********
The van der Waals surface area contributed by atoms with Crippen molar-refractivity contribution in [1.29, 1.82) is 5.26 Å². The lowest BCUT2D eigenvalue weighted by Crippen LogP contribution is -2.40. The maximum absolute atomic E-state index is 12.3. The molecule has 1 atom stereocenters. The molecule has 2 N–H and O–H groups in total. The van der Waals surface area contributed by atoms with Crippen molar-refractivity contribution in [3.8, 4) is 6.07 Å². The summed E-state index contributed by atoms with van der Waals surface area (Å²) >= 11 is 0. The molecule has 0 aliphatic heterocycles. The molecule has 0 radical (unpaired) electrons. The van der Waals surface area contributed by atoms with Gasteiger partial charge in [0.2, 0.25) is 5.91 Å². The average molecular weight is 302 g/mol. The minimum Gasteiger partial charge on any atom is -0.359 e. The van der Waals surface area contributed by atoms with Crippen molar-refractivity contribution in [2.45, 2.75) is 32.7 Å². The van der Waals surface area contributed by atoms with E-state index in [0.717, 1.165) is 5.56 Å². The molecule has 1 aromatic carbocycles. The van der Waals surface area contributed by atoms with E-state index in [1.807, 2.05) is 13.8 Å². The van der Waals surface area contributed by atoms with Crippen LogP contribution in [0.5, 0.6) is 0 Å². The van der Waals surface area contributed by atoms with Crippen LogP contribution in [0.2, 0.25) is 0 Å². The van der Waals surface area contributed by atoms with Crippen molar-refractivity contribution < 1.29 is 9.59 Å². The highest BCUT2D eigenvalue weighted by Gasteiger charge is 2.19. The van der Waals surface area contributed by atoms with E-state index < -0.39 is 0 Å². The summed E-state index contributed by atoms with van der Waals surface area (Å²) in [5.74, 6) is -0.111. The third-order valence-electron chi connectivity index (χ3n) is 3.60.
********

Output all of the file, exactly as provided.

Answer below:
The van der Waals surface area contributed by atoms with Crippen molar-refractivity contribution in [1.29, 1.82) is 5.26 Å². The lowest BCUT2D eigenvalue weighted by Crippen LogP contribution is -2.40. The maximum absolute atomic E-state index is 12.3. The molecule has 1 atom stereocenters. The molecule has 2 N–H and O–H groups in total. The van der Waals surface area contributed by atoms with Crippen molar-refractivity contribution in [3.8, 4) is 6.07 Å². The summed E-state index contributed by atoms with van der Waals surface area (Å²) >= 11 is 0. The molecule has 0 aliphatic heterocycles. The molecule has 0 radical (unpaired) electrons. The van der Waals surface area contributed by atoms with Gasteiger partial charge in [0.2, 0.25) is 5.91 Å². The average molecular weight is 302 g/mol. The minimum Gasteiger partial charge on any atom is -0.359 e. The van der Waals surface area contributed by atoms with Crippen molar-refractivity contribution in [2.45, 2.75) is 32.7 Å². The van der Waals surface area contributed by atoms with E-state index in [0.717, 1.165) is 5.56 Å². The molecule has 1 aromatic carbocycles. The van der Waals surface area contributed by atoms with E-state index in [1.807, 2.05) is 13.8 Å². The van der Waals surface area contributed by atoms with Crippen LogP contribution in [0.5, 0.6) is 0 Å². The van der Waals surface area contributed by atoms with Crippen LogP contribution in [0.2, 0.25) is 0 Å². The van der Waals surface area contributed by atoms with Crippen molar-refractivity contribution < 1.29 is 9.59 Å². The highest BCUT2D eigenvalue weighted by Gasteiger charge is 2.19. The van der Waals surface area contributed by atoms with E-state index < -0.39 is 0 Å². The summed E-state index contributed by atoms with van der Waals surface area (Å²) in [5.74, 6) is -0.111. The third-order valence-electron chi connectivity index (χ3n) is 3.60.